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The strange relationship between Silvio Berlusconi and Italian Jews

Why would Italian Jews vote for a man who says Mussolini wasn’t all that bad?

By Anna Momigliano

Silvio Berlusconi (credit: Alessio85 / Wikimedia Commons / CC-BY-2.0)

ROME – After dominating Italian politics for two decades, Silvio Berlusconi is running for re-election. Recently, the flamboyant 77-year-old tycoon spoke in praise of Mussolini – incredibly, he made his remarks on Holocaust Remembrance Day, at the January 27 ceremony held in his native Milan.

“The Racial Laws [that stripped Jews of their civil rights in 1938] were the worst sin of a leader who, in other respects, accomplished many positive things,” Berlusconi said. His audience included local Jewish leaders.

Predictably enough, he was booed.

But Berlusconi was not addressing the Jews in the audience.

With a national election scheduled for February 24 and 25, political campaigns are at full throttle in Italy. So it makes some sense that Berlusconi, whose self described “center-right” People of Freedom party is faltering in the polls, is doing his best to please conservative voters who, due to the economic crisis and a series of corruption scandals, are now beginning to question his leadership.

Mussolini is still quite a popular figure in Italy. This is true not only for right-wing radicals, but also for more mainstream conservatives. Italian law defines “apologizing for fascism” as a criminal offense, but it’s quite common to hear positive comments about Il Duce’s regime in private situations. I myself recall odd dinner party conversations on the topic.

According to a 2010 survey, Mussolini is Italy’s second most popular historical figure of all time, second only to Leonardo Da Vinci. The results of the survey are probably exaggerated, given its methodology – it was conducted by volunteers for a well-known history magazine – but it reflects a general climate in which the historical responsibilities of fascism are downplayed.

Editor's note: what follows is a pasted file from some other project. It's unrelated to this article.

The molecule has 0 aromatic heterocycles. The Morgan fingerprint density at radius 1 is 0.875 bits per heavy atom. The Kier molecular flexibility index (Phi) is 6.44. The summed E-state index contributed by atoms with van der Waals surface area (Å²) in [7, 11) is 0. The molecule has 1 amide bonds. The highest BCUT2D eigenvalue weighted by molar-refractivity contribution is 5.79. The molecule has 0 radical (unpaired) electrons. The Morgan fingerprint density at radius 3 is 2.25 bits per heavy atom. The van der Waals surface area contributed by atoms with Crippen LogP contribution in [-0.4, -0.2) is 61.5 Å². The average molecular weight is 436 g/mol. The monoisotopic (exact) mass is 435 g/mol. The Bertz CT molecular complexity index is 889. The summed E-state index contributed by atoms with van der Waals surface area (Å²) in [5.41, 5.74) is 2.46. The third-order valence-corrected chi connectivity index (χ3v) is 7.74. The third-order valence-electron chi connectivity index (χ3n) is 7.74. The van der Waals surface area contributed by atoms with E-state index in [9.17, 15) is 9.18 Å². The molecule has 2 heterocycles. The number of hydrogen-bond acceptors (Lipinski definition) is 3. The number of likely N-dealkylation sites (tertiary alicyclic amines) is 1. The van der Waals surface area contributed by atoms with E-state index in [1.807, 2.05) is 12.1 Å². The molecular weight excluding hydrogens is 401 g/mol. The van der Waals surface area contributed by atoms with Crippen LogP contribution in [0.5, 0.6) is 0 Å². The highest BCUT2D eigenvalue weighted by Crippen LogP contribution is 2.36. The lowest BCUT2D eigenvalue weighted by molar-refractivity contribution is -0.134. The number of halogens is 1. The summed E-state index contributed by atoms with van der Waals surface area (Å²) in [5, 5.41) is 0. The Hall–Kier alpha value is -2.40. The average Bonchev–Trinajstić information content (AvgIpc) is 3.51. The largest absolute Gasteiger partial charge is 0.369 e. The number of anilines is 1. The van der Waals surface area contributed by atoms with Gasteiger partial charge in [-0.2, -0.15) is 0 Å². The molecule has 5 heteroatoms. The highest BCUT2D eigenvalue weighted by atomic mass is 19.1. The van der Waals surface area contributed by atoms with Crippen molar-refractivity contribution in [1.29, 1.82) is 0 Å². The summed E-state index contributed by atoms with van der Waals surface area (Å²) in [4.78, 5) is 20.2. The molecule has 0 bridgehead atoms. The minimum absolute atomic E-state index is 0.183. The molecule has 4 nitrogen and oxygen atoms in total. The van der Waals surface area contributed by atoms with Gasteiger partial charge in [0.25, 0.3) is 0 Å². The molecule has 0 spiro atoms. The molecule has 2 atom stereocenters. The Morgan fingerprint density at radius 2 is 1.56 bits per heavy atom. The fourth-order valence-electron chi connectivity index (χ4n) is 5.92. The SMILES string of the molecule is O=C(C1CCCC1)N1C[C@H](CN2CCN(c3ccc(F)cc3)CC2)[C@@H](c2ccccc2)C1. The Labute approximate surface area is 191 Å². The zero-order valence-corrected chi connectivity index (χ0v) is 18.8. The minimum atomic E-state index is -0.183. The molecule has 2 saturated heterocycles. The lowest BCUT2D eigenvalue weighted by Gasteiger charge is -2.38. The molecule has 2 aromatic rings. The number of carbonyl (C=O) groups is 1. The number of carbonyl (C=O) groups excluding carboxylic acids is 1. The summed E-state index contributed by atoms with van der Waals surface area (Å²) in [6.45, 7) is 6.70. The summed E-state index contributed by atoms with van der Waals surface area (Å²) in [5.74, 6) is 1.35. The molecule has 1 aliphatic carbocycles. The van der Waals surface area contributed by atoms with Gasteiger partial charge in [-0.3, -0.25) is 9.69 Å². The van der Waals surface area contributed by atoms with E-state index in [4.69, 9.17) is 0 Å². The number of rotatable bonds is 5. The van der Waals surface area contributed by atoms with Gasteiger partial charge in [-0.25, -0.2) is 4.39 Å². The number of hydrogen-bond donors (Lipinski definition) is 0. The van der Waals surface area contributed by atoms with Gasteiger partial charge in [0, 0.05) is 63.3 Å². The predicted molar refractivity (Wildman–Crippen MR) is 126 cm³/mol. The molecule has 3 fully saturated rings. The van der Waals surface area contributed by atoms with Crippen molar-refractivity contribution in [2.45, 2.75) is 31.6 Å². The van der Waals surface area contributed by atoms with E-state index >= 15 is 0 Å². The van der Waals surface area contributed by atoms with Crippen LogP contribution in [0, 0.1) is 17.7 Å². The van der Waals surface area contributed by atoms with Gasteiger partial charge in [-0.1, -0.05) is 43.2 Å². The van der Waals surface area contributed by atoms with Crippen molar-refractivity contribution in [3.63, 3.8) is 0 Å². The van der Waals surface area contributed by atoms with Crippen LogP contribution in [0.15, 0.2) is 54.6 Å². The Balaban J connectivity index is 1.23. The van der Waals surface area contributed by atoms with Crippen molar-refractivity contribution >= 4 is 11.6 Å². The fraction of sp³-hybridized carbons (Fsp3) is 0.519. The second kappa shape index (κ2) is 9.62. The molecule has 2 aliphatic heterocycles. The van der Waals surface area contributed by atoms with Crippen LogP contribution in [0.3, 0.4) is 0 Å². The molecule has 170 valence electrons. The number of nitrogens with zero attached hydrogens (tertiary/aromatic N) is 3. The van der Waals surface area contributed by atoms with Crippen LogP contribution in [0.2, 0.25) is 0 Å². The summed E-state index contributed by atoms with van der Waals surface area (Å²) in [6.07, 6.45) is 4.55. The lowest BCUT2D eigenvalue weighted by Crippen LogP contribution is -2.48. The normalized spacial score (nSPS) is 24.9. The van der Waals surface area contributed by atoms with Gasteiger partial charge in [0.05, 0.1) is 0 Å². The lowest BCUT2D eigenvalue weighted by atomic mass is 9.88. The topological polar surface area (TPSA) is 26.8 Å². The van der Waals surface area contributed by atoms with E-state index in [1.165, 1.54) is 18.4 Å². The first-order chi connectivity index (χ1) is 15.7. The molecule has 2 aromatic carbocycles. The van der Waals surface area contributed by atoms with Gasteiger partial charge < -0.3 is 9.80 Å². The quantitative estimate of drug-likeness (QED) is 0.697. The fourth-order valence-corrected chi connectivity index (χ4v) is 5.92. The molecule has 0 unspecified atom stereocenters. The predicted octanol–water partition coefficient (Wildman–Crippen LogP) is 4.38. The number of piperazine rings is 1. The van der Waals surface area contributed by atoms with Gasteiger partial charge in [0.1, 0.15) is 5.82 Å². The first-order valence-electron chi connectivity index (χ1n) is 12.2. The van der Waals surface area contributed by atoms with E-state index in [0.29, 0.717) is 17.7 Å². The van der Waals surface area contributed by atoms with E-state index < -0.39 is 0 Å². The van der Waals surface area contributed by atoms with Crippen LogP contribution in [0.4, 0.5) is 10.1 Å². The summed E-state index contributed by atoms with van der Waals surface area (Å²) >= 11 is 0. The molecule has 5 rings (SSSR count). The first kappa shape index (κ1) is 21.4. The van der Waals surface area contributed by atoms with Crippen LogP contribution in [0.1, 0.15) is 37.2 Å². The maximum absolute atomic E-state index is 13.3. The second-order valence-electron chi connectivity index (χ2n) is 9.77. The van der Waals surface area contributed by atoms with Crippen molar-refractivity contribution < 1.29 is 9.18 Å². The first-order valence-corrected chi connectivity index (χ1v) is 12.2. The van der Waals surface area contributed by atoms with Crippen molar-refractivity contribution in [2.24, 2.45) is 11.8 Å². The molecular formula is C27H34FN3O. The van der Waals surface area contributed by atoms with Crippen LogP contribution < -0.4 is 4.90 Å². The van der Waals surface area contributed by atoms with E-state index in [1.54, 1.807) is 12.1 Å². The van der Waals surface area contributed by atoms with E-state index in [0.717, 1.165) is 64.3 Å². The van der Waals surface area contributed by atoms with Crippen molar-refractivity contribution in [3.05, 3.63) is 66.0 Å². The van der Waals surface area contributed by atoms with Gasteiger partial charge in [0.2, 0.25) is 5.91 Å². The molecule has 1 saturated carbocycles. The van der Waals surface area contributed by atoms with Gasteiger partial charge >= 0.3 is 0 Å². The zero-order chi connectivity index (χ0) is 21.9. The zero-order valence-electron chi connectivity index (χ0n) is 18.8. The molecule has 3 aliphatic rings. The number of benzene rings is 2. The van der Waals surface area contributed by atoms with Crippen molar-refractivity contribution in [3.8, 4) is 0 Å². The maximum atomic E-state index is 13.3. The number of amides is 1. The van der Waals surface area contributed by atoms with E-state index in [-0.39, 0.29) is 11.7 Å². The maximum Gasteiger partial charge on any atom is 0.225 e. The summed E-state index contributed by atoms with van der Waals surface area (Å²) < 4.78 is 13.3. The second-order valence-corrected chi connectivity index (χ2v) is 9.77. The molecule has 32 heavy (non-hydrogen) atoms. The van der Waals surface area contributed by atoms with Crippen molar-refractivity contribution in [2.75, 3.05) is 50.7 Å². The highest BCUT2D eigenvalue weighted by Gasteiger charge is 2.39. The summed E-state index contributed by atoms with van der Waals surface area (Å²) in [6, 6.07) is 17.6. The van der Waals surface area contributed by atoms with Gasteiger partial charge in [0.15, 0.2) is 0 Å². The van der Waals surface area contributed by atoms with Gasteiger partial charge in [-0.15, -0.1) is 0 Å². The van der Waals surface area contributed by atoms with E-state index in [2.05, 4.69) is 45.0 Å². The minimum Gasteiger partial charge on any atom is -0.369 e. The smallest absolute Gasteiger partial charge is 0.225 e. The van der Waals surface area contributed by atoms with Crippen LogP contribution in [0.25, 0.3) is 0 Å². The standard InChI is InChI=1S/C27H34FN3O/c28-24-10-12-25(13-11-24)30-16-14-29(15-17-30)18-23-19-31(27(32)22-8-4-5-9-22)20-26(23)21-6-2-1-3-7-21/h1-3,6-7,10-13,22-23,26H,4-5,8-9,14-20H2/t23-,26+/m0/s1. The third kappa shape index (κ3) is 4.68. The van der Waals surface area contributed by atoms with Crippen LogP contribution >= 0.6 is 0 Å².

Berlusconi has made controversial statements about Mussolini before. In 2003 he claimed “Mussolini did not kill anyone.”

In fact, Mussolini did kill quite a few people – including 7,000 Italian Jews sent to Nazi camps with the help of the fascist regime. Click here to view all their names, dutifully collected by historian Lilliana Picciotto. Many of those Italian Jews boarded their trains to Auschwitz at the central station in Milan, where the ceremony was held at the end of last month.

It’s strange enough that Berlusconi was invited to speak at a ceremony memorializing Jews who were murdered with Mussolini’s help. Stranger still, though, is this: Not only do many Italian Jews vote for Berlusconi, but some are actually members of his party.

Currently there are at least two Jewish members of parliament who were elected as candidates for Berlusconi’s party, People of Freedom. For the upcoming election, the party even has a candidate from Israel, 30-year-old Sharon Nizza (the Italian electoral system includes a number of special seats for Italians living abroad).

Mussolini’s own granddaughter, Alessandra, is also a candidate on the People of Freedom’s party list.

In an interview with La Repubblica, Nizza admitted she was embarrassed by Berlusconi’s pro-Mussolini comments. She vowed to “make him change his mind.”

In other words, defending Mussolini is considered embarrassing, yet tolerable – something to be outraged over for a while and then forgive.